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Category: activity tracker

Posted:
Nov 2, 2016

Author:
Christina

Tags:

Fitness Trackers Might Help Us Live Longer (if Only We Used Them)

Activity monitors could improve our health and extend our lives — if only we could be motivated to use them. Those are the conclusions of two new studies about the promise and perils of relying on fitness trackers to measure and guide how we move.

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Why You Should Apply Data To Your Teeth

THANKS TO TECHNOLOGY you’re already aware that you log 10,000 steps a day, get about three hours of REM sleep a night, and rarely exceed your allotted daily 2,200 calories. But how much data are you collecting about your plaque buildup?

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Posted:
Sep 21, 2016

Author:
Christina

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Activity Trackers May Undermine Weight Loss Efforts

Wearable activity monitors can count your steps and track your movements, but they don’t, apparently, help you lose weight. In fact, you might lose more weight without them.

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With Wearable Tech Deals, New Player Data Is Up for Grabs

The University of Michigan football team took the field for its season opener on Sept. 3 accompanied by Michael Jordan, the team’s honorary captain for the game, in uniforms bearing his signature Jumpman logo. Such pageantry is the fruit of a new apparel contract, worth about $170 million, between...

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Could Virtual Guide Dogs Replace the Real Thing?

About 285 million people around the world are blind or visually impaired, according to the World Health Organization.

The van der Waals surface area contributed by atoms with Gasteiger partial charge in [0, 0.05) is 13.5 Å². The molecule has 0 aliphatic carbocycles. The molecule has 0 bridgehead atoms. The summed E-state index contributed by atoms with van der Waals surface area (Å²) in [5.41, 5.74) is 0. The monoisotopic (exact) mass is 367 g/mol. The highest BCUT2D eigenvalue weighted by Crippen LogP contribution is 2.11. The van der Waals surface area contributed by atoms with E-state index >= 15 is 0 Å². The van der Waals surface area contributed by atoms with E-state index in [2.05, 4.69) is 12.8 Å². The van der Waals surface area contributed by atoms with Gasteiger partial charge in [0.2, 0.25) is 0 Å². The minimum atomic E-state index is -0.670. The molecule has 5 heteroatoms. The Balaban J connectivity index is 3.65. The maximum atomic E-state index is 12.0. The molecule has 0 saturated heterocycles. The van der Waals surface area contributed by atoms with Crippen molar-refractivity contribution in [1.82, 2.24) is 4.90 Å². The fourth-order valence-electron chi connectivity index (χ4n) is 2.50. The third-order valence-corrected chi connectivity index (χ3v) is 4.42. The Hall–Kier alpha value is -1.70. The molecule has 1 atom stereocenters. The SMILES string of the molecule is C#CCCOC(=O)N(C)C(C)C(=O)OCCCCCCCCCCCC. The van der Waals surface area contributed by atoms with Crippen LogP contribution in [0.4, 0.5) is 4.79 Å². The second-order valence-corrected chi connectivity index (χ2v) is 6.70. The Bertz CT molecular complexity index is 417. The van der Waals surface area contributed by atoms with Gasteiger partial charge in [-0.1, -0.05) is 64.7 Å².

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Posted:
May 25, 2016

Author:
Christina

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A Car’s Computer Can ‘Fingerprint’ You in Minutes Based on How You Drive

THE WAY YOU drive is surprisingly unique. And in an era when automobiles have become data-harvesting, multi-ton mobile computers, the data collected by your car—or one you rent or borrow—can probably identify you based on that driving style after as little as a few minutes behind the wheel.

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Posted:
May 16, 2016

Author:
Remi

Tags:

Jet-Lag Sleep App is a Viable Way to Collect Big Data

Can scientists trust a mobile app as a reliable vehicle for collecting health data? A study published today in Science Advances suggests the answer is yes, it’s possible, at least for sleep studies.

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Fitness Trackers Move to Earphones, Socks and Basketballs

Devices collect more kinds of data from more places, and one stores the energy from your movements for use to power your device.

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